Parks are rare in Milan, and this 47-hectare (116-acre) expanse behind Castello Sforzesco is the city's biggest. Since its 1996 clean-up, it has become a firm favourite with everyone from canoodling teenagers to summertime drinkers in the park's outdoor bars.
Milan's French rulers began carving the orchards, vegetable gardens and a hunting reserve out of the remains of the ducal gardens in the early 1800s. It was only in 1893 that it was landscaped, by Emilio Alemagna. He opted for the then-popular 'English garden' look, with winding paths, lawns, copses and a lake. The Arena Civica, the mini-colosseum designed in 1806 by Luigi Canonica and located at the back of the park, is another addition from the city's Napoleonic period. The rulers of the Roman-inspired French Empire used it for open-air entertainment - chariot races and mock naval battles (for the latter, the arena was flooded with water from nearby canals). Today, it's used for athletic events and the occasional outdoor concert.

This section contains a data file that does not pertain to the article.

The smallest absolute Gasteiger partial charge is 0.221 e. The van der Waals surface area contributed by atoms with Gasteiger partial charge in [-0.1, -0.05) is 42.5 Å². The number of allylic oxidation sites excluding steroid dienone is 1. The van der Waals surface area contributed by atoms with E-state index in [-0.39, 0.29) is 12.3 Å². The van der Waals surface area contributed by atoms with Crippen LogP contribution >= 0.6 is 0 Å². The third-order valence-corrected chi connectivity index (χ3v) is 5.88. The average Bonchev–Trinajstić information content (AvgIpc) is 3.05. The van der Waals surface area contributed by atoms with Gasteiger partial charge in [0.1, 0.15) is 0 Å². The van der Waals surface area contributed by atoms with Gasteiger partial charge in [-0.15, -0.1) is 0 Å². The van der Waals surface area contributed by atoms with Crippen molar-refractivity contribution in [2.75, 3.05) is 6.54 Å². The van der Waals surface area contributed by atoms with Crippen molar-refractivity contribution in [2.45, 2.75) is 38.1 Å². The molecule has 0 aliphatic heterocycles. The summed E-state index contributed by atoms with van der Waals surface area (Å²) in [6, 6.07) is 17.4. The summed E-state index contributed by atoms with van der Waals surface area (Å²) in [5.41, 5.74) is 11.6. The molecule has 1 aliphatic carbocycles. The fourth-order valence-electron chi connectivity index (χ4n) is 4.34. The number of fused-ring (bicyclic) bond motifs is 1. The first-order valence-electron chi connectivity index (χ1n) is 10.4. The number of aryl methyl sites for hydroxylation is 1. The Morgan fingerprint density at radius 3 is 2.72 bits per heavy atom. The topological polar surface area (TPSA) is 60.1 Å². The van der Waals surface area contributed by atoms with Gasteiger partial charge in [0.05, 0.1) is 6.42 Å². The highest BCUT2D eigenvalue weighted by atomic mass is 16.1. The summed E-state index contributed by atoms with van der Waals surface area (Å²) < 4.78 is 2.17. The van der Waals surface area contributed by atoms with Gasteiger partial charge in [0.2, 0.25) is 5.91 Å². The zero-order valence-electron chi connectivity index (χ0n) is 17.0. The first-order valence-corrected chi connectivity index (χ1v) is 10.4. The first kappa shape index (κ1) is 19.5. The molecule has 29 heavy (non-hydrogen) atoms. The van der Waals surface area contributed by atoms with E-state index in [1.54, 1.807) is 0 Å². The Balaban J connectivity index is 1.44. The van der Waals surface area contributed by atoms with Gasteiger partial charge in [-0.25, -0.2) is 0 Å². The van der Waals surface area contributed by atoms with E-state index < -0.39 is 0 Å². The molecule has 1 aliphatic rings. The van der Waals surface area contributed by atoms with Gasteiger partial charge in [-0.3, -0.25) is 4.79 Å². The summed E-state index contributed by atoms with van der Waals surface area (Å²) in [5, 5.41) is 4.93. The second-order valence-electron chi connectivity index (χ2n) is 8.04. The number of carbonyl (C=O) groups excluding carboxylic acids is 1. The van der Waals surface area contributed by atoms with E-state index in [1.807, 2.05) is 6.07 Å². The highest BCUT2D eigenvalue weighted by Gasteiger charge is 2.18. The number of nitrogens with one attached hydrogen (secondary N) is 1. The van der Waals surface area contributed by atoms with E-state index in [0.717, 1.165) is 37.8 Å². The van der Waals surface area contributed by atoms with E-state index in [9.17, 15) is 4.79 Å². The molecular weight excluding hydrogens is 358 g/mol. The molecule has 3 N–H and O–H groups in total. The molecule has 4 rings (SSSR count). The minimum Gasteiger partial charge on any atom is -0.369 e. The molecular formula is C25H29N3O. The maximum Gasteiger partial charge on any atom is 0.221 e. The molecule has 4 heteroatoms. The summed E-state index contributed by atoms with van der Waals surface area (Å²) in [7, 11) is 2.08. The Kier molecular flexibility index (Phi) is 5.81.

There's a handful of museums and galleries in the park, including the Palazzo d'Arte (Triennale); near this palazzo are several abstract sculptures from the 1970s. Be sure to visit Giò Ponti's 1933 Torre Branca, Milan's answer to the Eiffel Tower, which offers visitors a 360º view of the entire city. At the base of the tower is designer drinking spot Just Cavalli Café (02 311 817, www.justcavallicafe.com, closed Sun).
Construction of the Arco della Pace, currently under renovation (until 2010) at the northern end of the park, was begun in 1807 to a design by Luigi Cagnola, to celebrate Napoleon's victories. Work proceeded too slowly, however, and came to an abrupt halt in 1814 when Napoleon fell from power. Construction resumed in 1826 - with a few changes to the faces in the reliefs - and the arch was eventually inaugurated on 10 September 1838 by Austrian Emperor Ferdinand I. Among its decorative sculptures are the Chariot of Peace by Abbondio Sangiorgio, and Four Victories by Giovanni Putti.